Mercy Thompson is a coyote shape-shifter married to Adam, an alpha werewolf. Adam, with Mercy’s reluctant help, is trying to arrange talks between the fae lords and a U.S. senator. Recently Mercy declared that their region of the Pacific Northwest was under the protection of Adam’s pack, so she gets to take care of supernatural problems that crop up. Mercy and werewolf Mary Jo need the help of Larry the goblin king to take care of a goblin issue, then they’re off to deal with twenty miniature zombie goats. Miniature zombie goats are a bit of comic relief before there’s serious trouble at the home of Elizaveta, the local grey witch. There’s gruesome evidence of black witchcraft there (feel free to skim that chapter), but unexpected help comes from amnesiac werewolf Sherwood and vampire Wulfe, who turns out to have a lighter side. Plenty of action, a fair amount of humor and great dialogue keep the pages turning quickly. I listened to the audiobook, skillfully narrated by Lorelei King. Moon Called is the first Mercy Thompson book; another, Smoke Bitten, is expected in 2020. Readalikes include books by Ilona Andrews and Kelley Armstrong.


The Spies of Shilling Lane

The Spies of Shilling Lane by Jennifer Ryan

This is a rare World War II novel set on the home front in London that is both suspenseful and joyous. Mrs. Braithwaite isn’t the most appealing character as she’s booted out of her village women’s club (she’s both bossy and divorced), but when she reaches London she begins to transform. Her daughter Betty is missing, and though they’re not at all close, Mrs. Braithwaite goes in search. Betty’s anxious landlord Mr. Norris is surprised to find himself involved in Mrs. B’s quest and they get caught up in a bombing raid during the Blitz. Betty is a spy for MI5 trying to uncover Nazi sympathizers, and turns out to need assistance from her mother and Mr. Norris. I enjoyed the quirky characters, and found this novel by the author of The Chilbury Ladies’ Choir a delight to read.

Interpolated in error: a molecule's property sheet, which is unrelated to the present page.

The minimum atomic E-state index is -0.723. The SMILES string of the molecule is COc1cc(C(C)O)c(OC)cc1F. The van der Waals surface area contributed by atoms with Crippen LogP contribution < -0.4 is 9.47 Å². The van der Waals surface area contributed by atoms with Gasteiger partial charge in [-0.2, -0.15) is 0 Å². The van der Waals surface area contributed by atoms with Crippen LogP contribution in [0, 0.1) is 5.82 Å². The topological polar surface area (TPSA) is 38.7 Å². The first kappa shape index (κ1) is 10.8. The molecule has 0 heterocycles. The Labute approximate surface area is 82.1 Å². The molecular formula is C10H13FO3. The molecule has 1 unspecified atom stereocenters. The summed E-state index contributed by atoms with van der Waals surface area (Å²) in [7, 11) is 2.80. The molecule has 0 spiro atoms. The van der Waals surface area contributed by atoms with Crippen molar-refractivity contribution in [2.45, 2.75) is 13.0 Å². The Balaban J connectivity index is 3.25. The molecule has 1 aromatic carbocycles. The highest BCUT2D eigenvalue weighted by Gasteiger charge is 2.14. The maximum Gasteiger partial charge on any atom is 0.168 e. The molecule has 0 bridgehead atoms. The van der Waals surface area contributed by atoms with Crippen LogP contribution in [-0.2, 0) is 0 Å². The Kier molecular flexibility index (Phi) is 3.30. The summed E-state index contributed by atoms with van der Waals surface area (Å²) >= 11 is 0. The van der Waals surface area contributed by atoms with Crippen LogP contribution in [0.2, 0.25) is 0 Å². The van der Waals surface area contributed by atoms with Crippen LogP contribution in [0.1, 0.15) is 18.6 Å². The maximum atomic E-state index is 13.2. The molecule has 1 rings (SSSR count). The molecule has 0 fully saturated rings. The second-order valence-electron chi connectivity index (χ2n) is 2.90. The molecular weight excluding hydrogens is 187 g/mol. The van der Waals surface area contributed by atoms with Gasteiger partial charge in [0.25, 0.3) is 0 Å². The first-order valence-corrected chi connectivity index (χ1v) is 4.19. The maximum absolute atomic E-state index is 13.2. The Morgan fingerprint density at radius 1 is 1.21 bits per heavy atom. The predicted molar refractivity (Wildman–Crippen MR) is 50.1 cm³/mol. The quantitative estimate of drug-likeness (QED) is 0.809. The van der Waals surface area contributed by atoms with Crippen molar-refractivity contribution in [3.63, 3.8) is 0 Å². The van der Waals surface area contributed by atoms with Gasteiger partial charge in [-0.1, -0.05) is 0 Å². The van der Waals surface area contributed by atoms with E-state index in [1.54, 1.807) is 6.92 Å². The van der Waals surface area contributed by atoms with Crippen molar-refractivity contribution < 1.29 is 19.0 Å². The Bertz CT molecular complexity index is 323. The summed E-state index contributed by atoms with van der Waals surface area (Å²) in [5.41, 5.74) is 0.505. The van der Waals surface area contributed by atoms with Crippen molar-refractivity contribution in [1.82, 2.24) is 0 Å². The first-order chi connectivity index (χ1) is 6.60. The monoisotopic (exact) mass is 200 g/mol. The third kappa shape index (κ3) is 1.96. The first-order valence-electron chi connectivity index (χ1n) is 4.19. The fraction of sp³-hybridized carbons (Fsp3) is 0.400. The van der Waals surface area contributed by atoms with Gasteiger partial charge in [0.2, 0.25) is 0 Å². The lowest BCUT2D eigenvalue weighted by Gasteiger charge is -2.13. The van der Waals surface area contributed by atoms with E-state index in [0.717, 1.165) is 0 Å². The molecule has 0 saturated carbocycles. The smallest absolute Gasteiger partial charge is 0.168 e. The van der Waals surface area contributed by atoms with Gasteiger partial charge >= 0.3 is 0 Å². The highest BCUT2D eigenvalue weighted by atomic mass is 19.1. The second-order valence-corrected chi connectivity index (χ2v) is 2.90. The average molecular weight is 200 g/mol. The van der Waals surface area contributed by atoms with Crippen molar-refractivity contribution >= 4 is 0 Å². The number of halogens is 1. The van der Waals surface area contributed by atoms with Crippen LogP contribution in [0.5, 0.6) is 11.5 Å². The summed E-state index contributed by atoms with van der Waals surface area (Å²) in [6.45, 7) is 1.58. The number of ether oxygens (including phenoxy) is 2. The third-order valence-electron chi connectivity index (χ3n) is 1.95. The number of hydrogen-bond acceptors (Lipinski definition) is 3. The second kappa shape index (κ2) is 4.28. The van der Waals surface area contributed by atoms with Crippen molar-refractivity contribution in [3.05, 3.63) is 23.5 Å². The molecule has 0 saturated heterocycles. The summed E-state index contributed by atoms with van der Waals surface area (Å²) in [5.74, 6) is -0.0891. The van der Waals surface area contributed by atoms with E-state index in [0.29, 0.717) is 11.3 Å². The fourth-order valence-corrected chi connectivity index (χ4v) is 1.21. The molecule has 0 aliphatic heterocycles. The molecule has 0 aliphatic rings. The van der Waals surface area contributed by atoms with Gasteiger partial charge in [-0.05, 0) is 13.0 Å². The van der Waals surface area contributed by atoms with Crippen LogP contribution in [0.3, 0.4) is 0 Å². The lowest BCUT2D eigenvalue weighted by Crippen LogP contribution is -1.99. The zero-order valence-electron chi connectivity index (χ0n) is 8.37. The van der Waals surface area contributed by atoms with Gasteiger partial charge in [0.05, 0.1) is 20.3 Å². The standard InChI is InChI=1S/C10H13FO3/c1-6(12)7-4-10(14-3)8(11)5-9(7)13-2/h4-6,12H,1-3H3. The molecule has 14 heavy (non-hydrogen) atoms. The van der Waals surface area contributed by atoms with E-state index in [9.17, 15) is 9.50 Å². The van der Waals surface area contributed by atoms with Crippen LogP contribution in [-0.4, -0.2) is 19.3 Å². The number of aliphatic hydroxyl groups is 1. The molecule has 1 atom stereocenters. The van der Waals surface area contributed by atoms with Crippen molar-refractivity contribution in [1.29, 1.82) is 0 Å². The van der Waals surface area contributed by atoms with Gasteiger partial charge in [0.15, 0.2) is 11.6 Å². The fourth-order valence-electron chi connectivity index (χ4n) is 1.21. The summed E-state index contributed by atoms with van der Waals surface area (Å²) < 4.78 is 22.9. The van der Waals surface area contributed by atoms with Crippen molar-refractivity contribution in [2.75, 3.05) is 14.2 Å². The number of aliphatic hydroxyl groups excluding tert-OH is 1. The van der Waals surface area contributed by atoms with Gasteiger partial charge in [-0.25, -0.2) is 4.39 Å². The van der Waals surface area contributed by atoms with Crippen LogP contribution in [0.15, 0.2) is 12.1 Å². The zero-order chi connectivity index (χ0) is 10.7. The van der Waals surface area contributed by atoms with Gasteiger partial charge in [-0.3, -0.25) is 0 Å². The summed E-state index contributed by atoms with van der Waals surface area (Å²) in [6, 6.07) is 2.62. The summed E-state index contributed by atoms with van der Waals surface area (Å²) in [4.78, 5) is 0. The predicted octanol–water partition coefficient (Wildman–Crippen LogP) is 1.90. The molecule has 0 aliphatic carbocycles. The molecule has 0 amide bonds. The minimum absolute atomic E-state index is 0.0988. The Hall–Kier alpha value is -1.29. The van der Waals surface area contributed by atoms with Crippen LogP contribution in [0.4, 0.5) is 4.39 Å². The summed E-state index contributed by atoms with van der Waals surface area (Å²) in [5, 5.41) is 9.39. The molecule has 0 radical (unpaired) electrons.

Summer Book Discussions and Book Buzz

It’s time for summer reading! Deep Dive Into Reading is the library’s Summer Reading Program for adults and teens. Sign up online or at the Reference Desk. The Kids Summer Reading Snorkel is also going on.

I am hosting a Book Buzz! What Will You Read Next? program on Thursday, June 13 at 7 p.m. Register here for a free tote bag, and come to hear about new and forthcoming books for adults and teens from Penguin Random House. There will be a few book giveaways and light refreshments.

Stop at the Circulation Desk to pick up a copy of Meet Me at the Museum, by Anne Youngson, and come to our book discussion on Tuesday, June 18, at 7 p.m. A British woman on a farm begins exchanging letters with a museum curator in Denmark, in this charming contemporary novel. Here’s my earlier review. Note the earlier week.

On Tuesday, July 16, we’ll meet at 7 p.m. to discuss Little Fires Everywhere by Celeste Ng, a riveting story set in meticulously planned Shaker Heights that traces the intertwined fates of the picture-perfect Richardson family and the enigmatic mother and daughter who upend their lives. My review is here.

Happy summer reading!  Brenda

Death and Daisies

Death and Daisies by Amanda Flower

A charming Scottish cozy mystery in which Fiona Knox, a florist from Tennessee, opens a flower shop in Duncreigan, a fishing village. After a violent thunderstorm the local minister, who was anything but welcoming to Fiona, is found dead on the beach. He disapproved of the magical garden Fiona inherited from her godfather. Fiona feels compelled to help Chief Inspector Neil Craig by investigating on her own, especially after a threatening note is left in her shop. Plenty of local color and appealing characters make for a very pleasant read. This is the sequel to Flowers and Foul Play, the first book in the Magic Garden series. Readalikes include Paige Shelton and Molly MacRae’s Scottish mysteries.